How apropos that a barbecue joint built across the street by the owners of Spuyten Duyvil should be called "Fat Pig" in German, for of all the new BBQ joints in New York City, this one strikes us as the most authentic. What exactly constitutes authen... more
How apropos that a barbecue joint built across the street by the owners of Spuyten Duyvil should be called "Fat Pig" in German, for of all the new BBQ joints in New York City, this one strikes us as the most authentic. What exactly constitutes authentic? The right mix of charred meats, great beers on tap, fine whiskies, terrific sides and the staff's laid-back attitude. We like ordering a selection of pork, beef, and links, and enjoy a decent helping of sides along with plenty of beer by the gallon. With outdoor as well as indoor seating, Fette Sau fortunately lacks the artifice of Texas-transplant Hill Country and the forced conviviality of Daisy May's. Tips: inspect the meats before you order to determine whether the ratio of fat to meat is to your satisfaction. Ignore the sides, though maybe have a pickle or two with your 'cue; this is a big meat eater's paradise.
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Fette Sau is located in the Williamsburg neighborhood of Manhattan.
As Manhattan has become increasingly upscale and overwhelmingly expensive, the New York intelligentsia and creative underclassmen have increasing looked to make Brooklyn their home. The neighborhood that has—arguably—taken the brunt of the exodus from Manhattan is the northern area of Williamsburg. Now a haven for starving artists and hipsters, the neighborhood has redefined and rebranded itself into one of the hotspots of Brooklyn, with bars, live music, and restaurants spawning in direct proportion to the increase in the now well-established sense of Williamsburg community.
If the weather's agreeable, you can head to McCarren Park to throw the ol' baseball around or watch the many hipsters in Williamsburg's Kickball League lounge and pose their way to victory. The park's pool is splendid, and there's a brand-new, year-round recreation center. After running around on the grass or watching other people run around, it might be time for a trip to the borough's preferred brewery, the Brooklyn Brewery, where Williamsburg's beer of choice has been make for two decades. The brewery offers staffed tastings on Friday nights, as well as tours of the brewery itself.
If the weather's disagreeable, you might be in need of some new threads. No sweat in trendy Williamsburg! Seek out Beacon's Closet on 11th Street for some great thrift-store shopping or native chain Brooklyn Industries for new fashions. Fashion-forward Francophiles will burst their pocketbooks over the selections at Jumelle and Noisette. For those chasing a more urban chic, Williamsburg's own Triple Five Soul should do the trick.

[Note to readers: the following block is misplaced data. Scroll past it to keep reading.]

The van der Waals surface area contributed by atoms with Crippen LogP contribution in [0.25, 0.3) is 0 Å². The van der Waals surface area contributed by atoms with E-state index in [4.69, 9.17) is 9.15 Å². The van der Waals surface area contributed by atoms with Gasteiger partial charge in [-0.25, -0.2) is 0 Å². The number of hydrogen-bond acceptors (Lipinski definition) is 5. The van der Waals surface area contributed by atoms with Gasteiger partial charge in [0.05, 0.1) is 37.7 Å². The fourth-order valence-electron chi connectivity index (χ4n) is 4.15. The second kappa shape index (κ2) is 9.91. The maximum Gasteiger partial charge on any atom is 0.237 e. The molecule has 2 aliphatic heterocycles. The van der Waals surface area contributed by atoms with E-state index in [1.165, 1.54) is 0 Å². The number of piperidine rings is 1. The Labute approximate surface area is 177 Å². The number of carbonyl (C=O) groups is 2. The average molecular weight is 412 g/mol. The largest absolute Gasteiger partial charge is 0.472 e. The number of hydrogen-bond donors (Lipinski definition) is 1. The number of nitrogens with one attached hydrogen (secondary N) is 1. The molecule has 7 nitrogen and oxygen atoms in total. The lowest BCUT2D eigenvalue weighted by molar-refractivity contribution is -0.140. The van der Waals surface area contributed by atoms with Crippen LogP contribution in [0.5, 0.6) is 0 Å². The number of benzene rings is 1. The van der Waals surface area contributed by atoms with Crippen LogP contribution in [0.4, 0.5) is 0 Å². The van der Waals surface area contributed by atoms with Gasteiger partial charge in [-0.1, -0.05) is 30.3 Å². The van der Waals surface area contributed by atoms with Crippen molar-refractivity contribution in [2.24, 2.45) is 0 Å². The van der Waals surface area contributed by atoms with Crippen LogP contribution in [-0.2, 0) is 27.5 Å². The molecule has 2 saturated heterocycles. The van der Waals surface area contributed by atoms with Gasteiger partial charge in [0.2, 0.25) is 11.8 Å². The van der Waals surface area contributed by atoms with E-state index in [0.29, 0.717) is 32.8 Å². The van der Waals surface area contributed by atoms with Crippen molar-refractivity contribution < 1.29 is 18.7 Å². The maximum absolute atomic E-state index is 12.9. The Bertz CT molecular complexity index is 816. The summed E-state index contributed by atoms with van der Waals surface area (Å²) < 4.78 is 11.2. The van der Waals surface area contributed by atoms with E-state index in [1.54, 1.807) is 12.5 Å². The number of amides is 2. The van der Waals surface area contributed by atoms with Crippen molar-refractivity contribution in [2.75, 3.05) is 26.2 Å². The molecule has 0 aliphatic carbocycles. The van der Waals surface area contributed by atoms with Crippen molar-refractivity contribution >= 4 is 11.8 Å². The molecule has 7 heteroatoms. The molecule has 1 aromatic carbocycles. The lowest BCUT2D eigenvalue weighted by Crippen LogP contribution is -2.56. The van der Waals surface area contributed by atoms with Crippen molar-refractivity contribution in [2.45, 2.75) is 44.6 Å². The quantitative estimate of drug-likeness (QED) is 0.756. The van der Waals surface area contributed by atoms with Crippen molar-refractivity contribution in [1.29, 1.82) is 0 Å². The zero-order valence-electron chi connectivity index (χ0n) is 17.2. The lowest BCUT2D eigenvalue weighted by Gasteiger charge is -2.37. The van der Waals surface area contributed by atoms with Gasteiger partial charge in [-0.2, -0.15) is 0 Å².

Maybe your wallet's heart isn't in apparel and craves music instead. Williamsburg favorites Earwax Records and Academy Annex will satiate the most eclectic of musical tastes with new and used CDs, LPs, and DVDs. Ah, but nothing has a higher fidelity than live music, so check out the Music Hall Of Williamsburg, where national indie acts like Dr. Dog and Les Savy Fav have performed. For a bit of local music and a more neighborhood-appropriate atmosphere, the swank Union Pool offers live music and a bar but no swimming whatsoever.
Now, replenish your dwindling energy with breakfast or lunch at the esteemed egg restaurant, or try more filling fare at the renowned Peter Luger Steakhouse. There's also the one-two punch of sister restaurants Marlow & Sons, a Mediterranean café/restaurant/bar/store, and Diner, both created by the same folks and well-known parts of Williamsburg's hipster pedigree. Then there's Bamonte's for Italian, Falafel Chula for Middle Eastern, and Planet Thailand for Southeast Asian.
Finally, enjoy a local nightcap—which generally means a can of Pabst Blue Ribbon—at one of the classic neighborhood bars. At The Levee, you can supplement your drinks with great bar food and a game of pool, but at Barcade, the gaming is digital and as well-stocked as the beer selection. The Alligator Lounge is another neighborhood favorite and serves free personal pizzas from its wood-burning oven every night until 3:30am. Or if you'd prefer a subdued atmosphere and well-mixed cocktails—included seasonal potables like hot cider (spiked, of course)—then you should give Pete's Candy Store a go.
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354 Metropolitan Ave. Brooklyn, NY 11211 (718) 963-3404